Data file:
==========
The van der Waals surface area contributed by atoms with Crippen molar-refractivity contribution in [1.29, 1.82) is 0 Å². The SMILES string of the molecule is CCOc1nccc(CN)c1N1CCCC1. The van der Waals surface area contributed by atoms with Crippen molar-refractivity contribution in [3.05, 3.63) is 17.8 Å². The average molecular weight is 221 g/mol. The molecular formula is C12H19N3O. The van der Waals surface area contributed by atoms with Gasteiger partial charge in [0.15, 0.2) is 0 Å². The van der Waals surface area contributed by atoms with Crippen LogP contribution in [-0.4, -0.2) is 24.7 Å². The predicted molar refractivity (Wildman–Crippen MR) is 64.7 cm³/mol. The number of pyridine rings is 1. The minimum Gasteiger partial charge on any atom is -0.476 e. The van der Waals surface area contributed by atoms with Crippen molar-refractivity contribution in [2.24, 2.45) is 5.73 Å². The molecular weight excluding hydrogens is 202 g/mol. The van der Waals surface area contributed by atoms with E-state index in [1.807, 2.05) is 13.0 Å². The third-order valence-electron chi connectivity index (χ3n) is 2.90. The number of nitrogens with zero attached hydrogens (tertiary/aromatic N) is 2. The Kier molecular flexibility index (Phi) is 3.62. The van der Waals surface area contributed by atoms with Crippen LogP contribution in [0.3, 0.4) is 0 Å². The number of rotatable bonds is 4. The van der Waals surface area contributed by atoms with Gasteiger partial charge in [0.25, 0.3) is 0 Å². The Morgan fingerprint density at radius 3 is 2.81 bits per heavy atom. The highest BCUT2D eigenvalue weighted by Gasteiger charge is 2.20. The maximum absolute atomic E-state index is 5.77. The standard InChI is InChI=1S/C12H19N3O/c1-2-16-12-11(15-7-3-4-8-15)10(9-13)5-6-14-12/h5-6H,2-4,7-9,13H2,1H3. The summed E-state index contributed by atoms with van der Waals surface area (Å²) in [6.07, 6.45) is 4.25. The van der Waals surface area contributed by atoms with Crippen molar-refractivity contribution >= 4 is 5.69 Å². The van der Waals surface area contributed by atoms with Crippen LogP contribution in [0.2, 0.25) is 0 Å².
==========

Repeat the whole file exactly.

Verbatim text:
The van der Waals surface area contributed by atoms with Crippen molar-refractivity contribution in [1.29, 1.82) is 0 Å². The SMILES string of the molecule is CCOc1nccc(CN)c1N1CCCC1. The van der Waals surface area contributed by atoms with Crippen molar-refractivity contribution in [3.05, 3.63) is 17.8 Å². The average molecular weight is 221 g/mol. The molecular formula is C12H19N3O. The van der Waals surface area contributed by atoms with Gasteiger partial charge in [0.15, 0.2) is 0 Å². The van der Waals surface area contributed by atoms with Crippen LogP contribution in [-0.4, -0.2) is 24.7 Å². The predicted molar refractivity (Wildman–Crippen MR) is 64.7 cm³/mol. The number of pyridine rings is 1. The minimum Gasteiger partial charge on any atom is -0.476 e. The van der Waals surface area contributed by atoms with Crippen molar-refractivity contribution in [2.24, 2.45) is 5.73 Å². The molecular weight excluding hydrogens is 202 g/mol. The van der Waals surface area contributed by atoms with E-state index in [1.807, 2.05) is 13.0 Å². The third-order valence-electron chi connectivity index (χ3n) is 2.90. The number of nitrogens with zero attached hydrogens (tertiary/aromatic N) is 2. The Kier molecular flexibility index (Phi) is 3.62. The van der Waals surface area contributed by atoms with Crippen LogP contribution in [0.3, 0.4) is 0 Å². The number of rotatable bonds is 4. The van der Waals surface area contributed by atoms with Gasteiger partial charge in [0.25, 0.3) is 0 Å². The Morgan fingerprint density at radius 3 is 2.81 bits per heavy atom. The highest BCUT2D eigenvalue weighted by Gasteiger charge is 2.20. The maximum absolute atomic E-state index is 5.77. The standard InChI is InChI=1S/C12H19N3O/c1-2-16-12-11(15-7-3-4-8-15)10(9-13)5-6-14-12/h5-6H,2-4,7-9,13H2,1H3. The summed E-state index contributed by atoms with van der Waals surface area (Å²) in [6.07, 6.45) is 4.25. The van der Waals surface area contributed by atoms with Crippen molar-refractivity contribution >= 4 is 5.69 Å². The van der Waals surface area contributed by atoms with Crippen LogP contribution in [0.2, 0.25) is 0 Å².